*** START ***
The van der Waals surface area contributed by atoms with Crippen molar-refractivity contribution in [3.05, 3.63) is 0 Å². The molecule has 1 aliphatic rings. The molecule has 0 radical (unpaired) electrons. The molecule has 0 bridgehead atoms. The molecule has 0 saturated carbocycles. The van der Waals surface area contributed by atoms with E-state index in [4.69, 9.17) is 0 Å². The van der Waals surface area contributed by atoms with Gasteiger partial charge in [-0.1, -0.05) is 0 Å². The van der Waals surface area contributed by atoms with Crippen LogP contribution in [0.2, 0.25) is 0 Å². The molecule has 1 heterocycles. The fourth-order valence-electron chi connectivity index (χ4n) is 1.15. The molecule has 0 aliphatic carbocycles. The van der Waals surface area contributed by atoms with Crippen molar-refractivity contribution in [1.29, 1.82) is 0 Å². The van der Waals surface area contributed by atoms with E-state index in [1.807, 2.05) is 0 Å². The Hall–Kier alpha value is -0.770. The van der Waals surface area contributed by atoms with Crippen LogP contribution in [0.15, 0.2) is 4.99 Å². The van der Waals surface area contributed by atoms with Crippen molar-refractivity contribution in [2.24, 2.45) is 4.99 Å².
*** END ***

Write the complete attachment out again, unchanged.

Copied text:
The van der Waals surface area contributed by atoms with Crippen molar-refractivity contribution in [3.05, 3.63) is 0 Å². The molecule has 1 aliphatic rings. The molecule has 0 radical (unpaired) electrons. The molecule has 0 bridgehead atoms. The molecule has 0 saturated carbocycles. The van der Waals surface area contributed by atoms with E-state index in [4.69, 9.17) is 0 Å². The van der Waals surface area contributed by atoms with Gasteiger partial charge in [-0.1, -0.05) is 0 Å². The van der Waals surface area contributed by atoms with Crippen LogP contribution in [0.2, 0.25) is 0 Å². The molecule has 1 heterocycles. The fourth-order valence-electron chi connectivity index (χ4n) is 1.15. The molecule has 0 aliphatic carbocycles. The van der Waals surface area contributed by atoms with Crippen molar-refractivity contribution in [1.29, 1.82) is 0 Å². The van der Waals surface area contributed by atoms with E-state index in [1.807, 2.05) is 0 Å². The Hall–Kier alpha value is -0.770. The van der Waals surface area contributed by atoms with Crippen LogP contribution in [0.15, 0.2) is 4.99 Å². The van der Waals surface area contributed by atoms with Crippen molar-refractivity contribution in [2.24, 2.45) is 4.99 Å².